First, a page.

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Mass Testing In Nursing Homes Is A Must At First Sign Of COVID-19, Yale Study Says

Vesna Harni from Pixabay

The Yale School of Public Health recommends testing every nursing home resident at the first sign of a COVID-19 infection. That’s after nearly 3,000 patients died from outbreaks in Connecticut nursing homes.

Connecticut nursing homes reported their first case of Coronavirus in mid-March. Weeks later, the state Department of Public Health asked Yale epidemiologists to help. They identified 33 nursing homes where they could target COVID testing to contain outbreaks and save the most lives.

Dr. Sunil Parikh, an associate professor of epidemiology and of medicine at Yale, said his study took an extraordinary amount of coordination between the state, nursing homes and eight test labs. Dr. Parikh’s findings, produced with the State Department of Public Health, were published in the Journal of the American Medical Association (JAMA) this week.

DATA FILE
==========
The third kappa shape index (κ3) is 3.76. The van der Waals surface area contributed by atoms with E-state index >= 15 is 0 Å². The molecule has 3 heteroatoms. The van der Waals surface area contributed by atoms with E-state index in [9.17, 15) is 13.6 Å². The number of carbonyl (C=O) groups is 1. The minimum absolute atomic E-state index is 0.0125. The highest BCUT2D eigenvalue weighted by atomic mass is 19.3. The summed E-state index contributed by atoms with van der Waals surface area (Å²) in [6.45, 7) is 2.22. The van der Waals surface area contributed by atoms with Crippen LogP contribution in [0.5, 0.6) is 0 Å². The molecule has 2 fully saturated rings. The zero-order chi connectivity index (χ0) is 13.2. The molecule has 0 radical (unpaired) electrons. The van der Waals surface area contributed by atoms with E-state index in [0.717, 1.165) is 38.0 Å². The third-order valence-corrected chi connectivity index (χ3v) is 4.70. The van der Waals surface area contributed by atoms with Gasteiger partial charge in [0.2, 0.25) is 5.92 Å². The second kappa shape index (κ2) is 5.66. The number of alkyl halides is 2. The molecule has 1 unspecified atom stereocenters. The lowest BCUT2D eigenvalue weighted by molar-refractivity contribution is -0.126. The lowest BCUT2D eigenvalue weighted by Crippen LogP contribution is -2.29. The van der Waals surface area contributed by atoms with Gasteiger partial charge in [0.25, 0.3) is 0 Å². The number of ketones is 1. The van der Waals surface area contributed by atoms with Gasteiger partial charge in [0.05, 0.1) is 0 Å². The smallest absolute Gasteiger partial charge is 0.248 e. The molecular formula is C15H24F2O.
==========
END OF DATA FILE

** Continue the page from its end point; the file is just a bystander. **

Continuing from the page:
“We were really struck by the number of undiagnosed cases that were present," Parikh said. "It was nearly 30 percent of residents that were tested in these initial 33 facilities.”

Parikh said none of the nursing home staff were tested, but almost 9 in 10 of residents who tested positive didn’t show symptoms on the day of testing. He said Connecticut’s model for rapid testing might help stem outbreaks in states like Texas and Florida.

“You really need to test everyone in that facility and probably do it repeatedly until you get ahold of the outbreak,” he said.

Parikh said rapid test results will be especially important to contain outbreaks as school resumes. He said testing helps contain outbreaks only if people continue to wear masks and social distance.

Cassandra Basler, a former senior editor at WSHU, came to the station by way of Columbia Journalism School in New York City. When she's not reporting on wealth and poverty, she's writing about food and family.